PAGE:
I turn to the second question I wish to put to the noble Lord. What consultations have been taking place with the college authorities? How closely are they working? I have another question for the noble Lord. What proportion of lodgings for students is at present made up by private accommodation? I believe this to be a very important figure, and I apologise for not having it myself. But I suspect that it is probably in the majority, and certainly it would be of a percentage that must cause all authorities which are having to provide accommodation for students, or which are making it available, to be very worried indeed. I sincerely hope that in his reply the noble Lord will have something helpful to say.

6.37 p.m.

The Earl of BALFOUR

My Lords, I apologise for not putting my name on the list of speakers, and I intend to be brief. I wish to record my thanks to the noble Baroness, Lady Young, for putting down this Question, which I believe is a desperately important one. I should be very pleased if your Lordships were to get the opportunity to read an editorial in the Daily Telegraph on 24th June, under the heading "Cuckoo", which very well sums up the problems. It was stated towards the end of the article: The effect of the 1974 Rent Act has only succeeded in rendering homeless our students, our young marrieds, and all sorts of our compatriots who desperately need a small flat or a bed-sitter. Fear the man who promises you what you are not entitled to; he may deprive you even of your just deserts. As I have previously argued in your Lordships' House, I think that allowance should be made for a lease for a contracted period of time that must terminate at the end of that contracted period; or, in the case of students, allowance should be made for a lease to run for only such period of time as the student is registered on the roll of the college or university.

The whole problem of the Rent Acts is that either they give the tenant complete security of tenure, very often not only for himself but for his children as well, or give absolutely no security at all. I ask the Government to have another look at this problem. I should like the Government and your Lordships to bear in mind that a person occupying a local authority or a housing association house has no security of tenure whatever. What sometimes makes the position worse is that the local authorities write into the by-laws regulating the letting of those houses that they are not alllowed to be sublet; so that students, or particularly a young married couple, are in desperate straits. Many a landlord would like to have a house occupied, particularly in the country, with young children; but the landlord dare not let the house because of this lengthy time of security of tenure. I have spoken about this before and I will not bore your Lordships by repeating it. My noble friend Lord Balerno raised a very interesting and accurate point. It is that a university can become a landlord of property and sublet it and that property can be lent to the university for the period of the lease—be it 7 years or 21 years or whatever it may be; and when the lease runs out whoever occupies the house has no security of tenure and they are out.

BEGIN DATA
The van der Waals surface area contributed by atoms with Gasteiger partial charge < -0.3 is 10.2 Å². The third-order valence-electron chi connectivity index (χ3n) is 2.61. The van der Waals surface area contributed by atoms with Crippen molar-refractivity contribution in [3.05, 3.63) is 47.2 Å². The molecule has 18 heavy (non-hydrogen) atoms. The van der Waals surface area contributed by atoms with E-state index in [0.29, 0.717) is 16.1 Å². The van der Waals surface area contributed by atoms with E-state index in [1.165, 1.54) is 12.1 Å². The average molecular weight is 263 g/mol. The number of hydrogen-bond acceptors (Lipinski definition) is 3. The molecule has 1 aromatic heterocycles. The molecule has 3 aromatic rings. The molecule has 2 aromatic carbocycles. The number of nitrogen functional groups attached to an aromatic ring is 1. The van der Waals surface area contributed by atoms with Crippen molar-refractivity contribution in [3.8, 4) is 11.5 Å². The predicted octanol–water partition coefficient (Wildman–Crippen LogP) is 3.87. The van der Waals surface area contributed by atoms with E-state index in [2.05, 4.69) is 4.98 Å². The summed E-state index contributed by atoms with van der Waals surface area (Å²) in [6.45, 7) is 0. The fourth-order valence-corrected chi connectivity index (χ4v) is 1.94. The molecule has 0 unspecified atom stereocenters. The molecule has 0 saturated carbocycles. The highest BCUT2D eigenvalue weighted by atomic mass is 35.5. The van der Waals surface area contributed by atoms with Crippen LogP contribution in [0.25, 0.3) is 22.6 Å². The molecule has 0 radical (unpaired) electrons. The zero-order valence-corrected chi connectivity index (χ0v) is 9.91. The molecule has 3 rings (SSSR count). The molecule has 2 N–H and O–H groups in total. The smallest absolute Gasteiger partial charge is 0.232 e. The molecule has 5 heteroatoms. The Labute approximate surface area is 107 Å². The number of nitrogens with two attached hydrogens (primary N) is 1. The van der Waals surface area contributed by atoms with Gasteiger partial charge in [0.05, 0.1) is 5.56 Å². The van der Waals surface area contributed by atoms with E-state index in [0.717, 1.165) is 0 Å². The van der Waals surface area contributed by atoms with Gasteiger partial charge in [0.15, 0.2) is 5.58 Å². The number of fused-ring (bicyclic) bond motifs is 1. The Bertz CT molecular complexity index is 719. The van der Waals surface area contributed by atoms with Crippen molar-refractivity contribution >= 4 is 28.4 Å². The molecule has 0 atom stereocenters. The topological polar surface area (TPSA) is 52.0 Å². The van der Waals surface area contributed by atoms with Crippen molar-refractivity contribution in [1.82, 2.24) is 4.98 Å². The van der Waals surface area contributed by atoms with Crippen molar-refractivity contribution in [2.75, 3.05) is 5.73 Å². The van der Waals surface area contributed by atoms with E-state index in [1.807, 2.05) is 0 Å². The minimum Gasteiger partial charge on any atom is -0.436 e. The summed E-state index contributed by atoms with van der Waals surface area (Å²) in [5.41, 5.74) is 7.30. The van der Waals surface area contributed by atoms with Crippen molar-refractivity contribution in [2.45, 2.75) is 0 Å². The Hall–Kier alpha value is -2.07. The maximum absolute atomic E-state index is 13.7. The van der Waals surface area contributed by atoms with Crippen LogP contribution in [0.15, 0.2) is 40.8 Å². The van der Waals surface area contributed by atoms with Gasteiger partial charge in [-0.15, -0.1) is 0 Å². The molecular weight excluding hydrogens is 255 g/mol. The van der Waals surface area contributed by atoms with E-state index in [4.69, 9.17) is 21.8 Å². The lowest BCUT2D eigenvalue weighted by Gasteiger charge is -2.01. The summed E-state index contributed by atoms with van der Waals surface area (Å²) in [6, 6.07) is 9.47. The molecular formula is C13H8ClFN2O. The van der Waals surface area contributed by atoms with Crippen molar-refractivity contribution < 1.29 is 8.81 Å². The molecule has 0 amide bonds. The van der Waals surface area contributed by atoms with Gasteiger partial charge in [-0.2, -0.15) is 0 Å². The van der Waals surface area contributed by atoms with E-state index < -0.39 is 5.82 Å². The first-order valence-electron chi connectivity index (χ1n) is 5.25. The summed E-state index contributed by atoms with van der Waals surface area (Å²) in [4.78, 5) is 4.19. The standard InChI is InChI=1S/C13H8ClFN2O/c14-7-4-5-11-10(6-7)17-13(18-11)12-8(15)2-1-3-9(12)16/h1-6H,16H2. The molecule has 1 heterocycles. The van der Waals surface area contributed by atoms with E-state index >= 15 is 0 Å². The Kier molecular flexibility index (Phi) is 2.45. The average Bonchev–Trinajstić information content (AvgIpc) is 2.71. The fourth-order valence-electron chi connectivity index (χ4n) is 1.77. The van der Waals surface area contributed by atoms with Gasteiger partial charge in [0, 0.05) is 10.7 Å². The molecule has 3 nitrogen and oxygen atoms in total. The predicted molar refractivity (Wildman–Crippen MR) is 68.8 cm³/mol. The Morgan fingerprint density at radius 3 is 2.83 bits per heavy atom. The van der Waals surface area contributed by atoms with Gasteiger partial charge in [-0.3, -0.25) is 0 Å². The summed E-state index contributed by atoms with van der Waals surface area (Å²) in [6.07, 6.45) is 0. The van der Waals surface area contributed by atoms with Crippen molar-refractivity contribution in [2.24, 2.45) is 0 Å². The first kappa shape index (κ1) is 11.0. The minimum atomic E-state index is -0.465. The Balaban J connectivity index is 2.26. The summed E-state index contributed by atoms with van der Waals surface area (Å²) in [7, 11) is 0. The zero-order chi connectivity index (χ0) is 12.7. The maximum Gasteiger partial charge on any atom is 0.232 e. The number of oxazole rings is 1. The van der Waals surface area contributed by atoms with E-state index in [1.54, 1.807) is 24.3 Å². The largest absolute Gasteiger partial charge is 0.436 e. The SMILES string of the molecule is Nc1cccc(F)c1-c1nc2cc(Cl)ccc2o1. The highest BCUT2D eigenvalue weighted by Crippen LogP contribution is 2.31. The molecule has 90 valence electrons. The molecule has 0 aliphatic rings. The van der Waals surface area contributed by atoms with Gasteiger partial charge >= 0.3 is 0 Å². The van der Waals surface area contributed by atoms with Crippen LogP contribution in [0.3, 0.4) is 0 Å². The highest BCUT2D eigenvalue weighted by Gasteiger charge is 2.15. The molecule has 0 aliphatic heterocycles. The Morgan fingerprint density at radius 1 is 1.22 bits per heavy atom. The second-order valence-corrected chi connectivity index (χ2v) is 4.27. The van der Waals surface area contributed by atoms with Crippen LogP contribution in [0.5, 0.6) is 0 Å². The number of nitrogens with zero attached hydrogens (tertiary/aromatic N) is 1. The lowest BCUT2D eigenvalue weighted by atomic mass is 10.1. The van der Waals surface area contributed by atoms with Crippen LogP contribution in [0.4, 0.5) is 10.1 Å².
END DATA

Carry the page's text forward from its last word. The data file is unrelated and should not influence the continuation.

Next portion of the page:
I ask the noble Lord to consider making the Rent Act—and let us take advantage of the rent officer, who, after all, the Labour Government introduced—allow leases to be available for a contracted period of time. be it six months, one year, five years or 10 years; but do not make leases as they are at present under the Rent Act of such a long period of time that the house may continue to be in the hands of the occupiers' children long after the landlord has died. This is not fair to the landlord and it is not fair to the people who are looking for accommodation. I am sorry for speaking at this late hour, but I felt I wanted to put forward something of a constructive nature.

6.42 p.m.


My Lords, I recognise the constructive nature of the unstarred Question put by the noble Baroness, and the constructive way in which she and other noble Lords have put their points this evening. I have a great deal of sympathy with what has been said. I can say right away that we had intended to legislate this Session, and we had carried this intention to the point of drawing up specific proposals for a scheme for the exclusion of identified student lettings from the full protection of the Rent Acts.

We put these proposals, as the noble Baroness pointed out and as other noble Lords mentioned, to interested bodies out- side Government in order to obtain their views both on the need for such a measure and, if the need existed, on the suitability of the proposals that we had designed and devised. The proposals were designed, as I think many noble Lords will know, to amend the 1974 Rent Act so as to enable non-resident landlords to grant students in certain specified educational institutions tenancies which did not carry full security of tenure. Students would have been able to apply to a rent tribunal for the determination of a reasonable rent. The rationale behind our proposals was simply that those undergoing higher and further education have no need of the indefinite security of tenure afforded to protected tenants, since they require the accommodation for a limited period only, determined by the length of their courses.